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Friday, April 27, 2012

Shanghai Futures exchange to offer contracts for silver

April 28, 2012 / D.Collins /

The China Money Report

The Shanghai Futures Exchange received regulatory approval on Wednesday to start trading in silver contracts, giving Chinese investors a new way to bet on the precious metal. The lot size of the contracts was set at 15 kilograms and the lot prices will be allowed to fluctuate by 5 percent a day. The margin requirement was set at 7 percent and prices will be
quoted in yuan. The minimum amount the prices will be allowed to fluctuate was set at 1 yuan (16 US cents).
Trade dollars were larger for a reason – they were designed to be exported to help expand trade with China, whose merchants wanted silver coins, not gold. The merchants in China might have accepted Trade dollars, but back in the United States a couple of years after they were first issued, no merchant wanted to accept them, at least as a dollar. That’s because they had their legal tender status revoked, making them the only coin in U.S. history that was circulating in significant numbers at less than face value.


The silver contracts are the first of their type to be offered in China.
Before, investors had to use Shanghai Gold Exchange Ag (T+D) contracts to
conduct certain transactions of the metal. They could also go to commercial
banks to buy paper silver, which don’t have to be delivered physically.
“There has been an absence of a means of trading in silver in China,” said
Wang Ruilei, an analyst with CGS Co Ltd, a precious metal trader. “The market
will be bigger and more liquid with the advent of these future contracts.”

The silver contracts will be only one in a series of futures contracts that
are to be introduced in what analysts described as a year of innovation for
the country’s futures market. Futures contracts for government bonds are
being tested and are expected to be formally introduced soon. New contracts
for crude oil, charcoal and glass are also being developed.

The introduction of silver futures comes after Chinese investors have shown
increasing interest in the metal amid surging inflation and the sluggish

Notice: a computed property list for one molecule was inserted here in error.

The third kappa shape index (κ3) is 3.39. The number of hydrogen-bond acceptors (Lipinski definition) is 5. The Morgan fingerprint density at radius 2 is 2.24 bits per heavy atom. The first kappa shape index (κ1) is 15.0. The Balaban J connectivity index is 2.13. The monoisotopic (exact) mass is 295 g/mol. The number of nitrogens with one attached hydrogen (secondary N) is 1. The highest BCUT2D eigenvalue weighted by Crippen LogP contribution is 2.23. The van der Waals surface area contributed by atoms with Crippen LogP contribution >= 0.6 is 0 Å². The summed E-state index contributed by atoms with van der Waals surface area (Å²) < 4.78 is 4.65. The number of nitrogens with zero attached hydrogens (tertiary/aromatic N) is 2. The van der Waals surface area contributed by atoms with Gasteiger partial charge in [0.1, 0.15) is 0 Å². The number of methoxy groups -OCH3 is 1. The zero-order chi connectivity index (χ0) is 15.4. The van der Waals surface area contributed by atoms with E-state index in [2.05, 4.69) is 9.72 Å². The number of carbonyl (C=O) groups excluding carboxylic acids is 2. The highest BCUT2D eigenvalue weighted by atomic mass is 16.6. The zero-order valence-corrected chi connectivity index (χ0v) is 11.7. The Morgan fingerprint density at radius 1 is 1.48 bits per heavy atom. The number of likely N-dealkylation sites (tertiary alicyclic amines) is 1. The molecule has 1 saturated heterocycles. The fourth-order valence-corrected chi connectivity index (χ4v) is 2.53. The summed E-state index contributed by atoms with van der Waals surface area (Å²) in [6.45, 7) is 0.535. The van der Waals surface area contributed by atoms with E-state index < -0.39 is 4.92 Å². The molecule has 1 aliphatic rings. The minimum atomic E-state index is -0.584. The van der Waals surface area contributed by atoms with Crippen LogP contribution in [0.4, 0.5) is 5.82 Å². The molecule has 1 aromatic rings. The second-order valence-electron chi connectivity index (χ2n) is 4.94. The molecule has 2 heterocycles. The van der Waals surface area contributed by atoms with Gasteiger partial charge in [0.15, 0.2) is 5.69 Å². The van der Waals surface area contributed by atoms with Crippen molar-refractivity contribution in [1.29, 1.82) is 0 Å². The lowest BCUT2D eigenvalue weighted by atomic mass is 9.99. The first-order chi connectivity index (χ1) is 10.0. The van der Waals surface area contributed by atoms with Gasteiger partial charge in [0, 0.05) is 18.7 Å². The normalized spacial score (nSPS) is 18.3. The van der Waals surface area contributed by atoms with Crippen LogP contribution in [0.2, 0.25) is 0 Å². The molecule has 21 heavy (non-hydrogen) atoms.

performance of the stock and property markets – the darlings of Chinese investors.
In March, about 134 billion yuan in Ag (T+D) contracts were traded, more than
15 times the amount traded two years ago. Rather than gold, most retail investors
prefer silver because the minimum requirement for investing in it is much lower
in China.However, analysts say silver futures contracts will be more volatile
and thus less attractive to individual investors.Unlike Ag (T+D) contracts, the
futures contracts won’t be traded in night sessions that are synchronized with
global markets. Shorter trading times will exacerbate price fluctuations, which
can be dangerous to relatively uninformed individual investors, said Yang Yijun,
chief analyst with Wellxin.com, a precious metal consultancy. In fact, the price
of silver has long been volatile. The global price of silver has more than doubled
since 2009. On one day last year, it plummeted by 13 percent.

The introduction of the silver futures contracts comes as good news for silver producers, which will now be better positioned to hedge their risks, analysts said. Silver producers have been selling more and more in the domestic market as the government repeatedly
lowers the export tax rebates it offers on silver. In the export market, producers have been able to hedge risks using Commodity Exchange Inc and the London Bullion Market Association but had no sound means of hedging in the domestic market.

The Ag (T+D) contract is not suitable for corporate hedging because it has no set
delivery date and charges a daily fee for unsettled contracts, which, in turn, pushes up trading costs. Source

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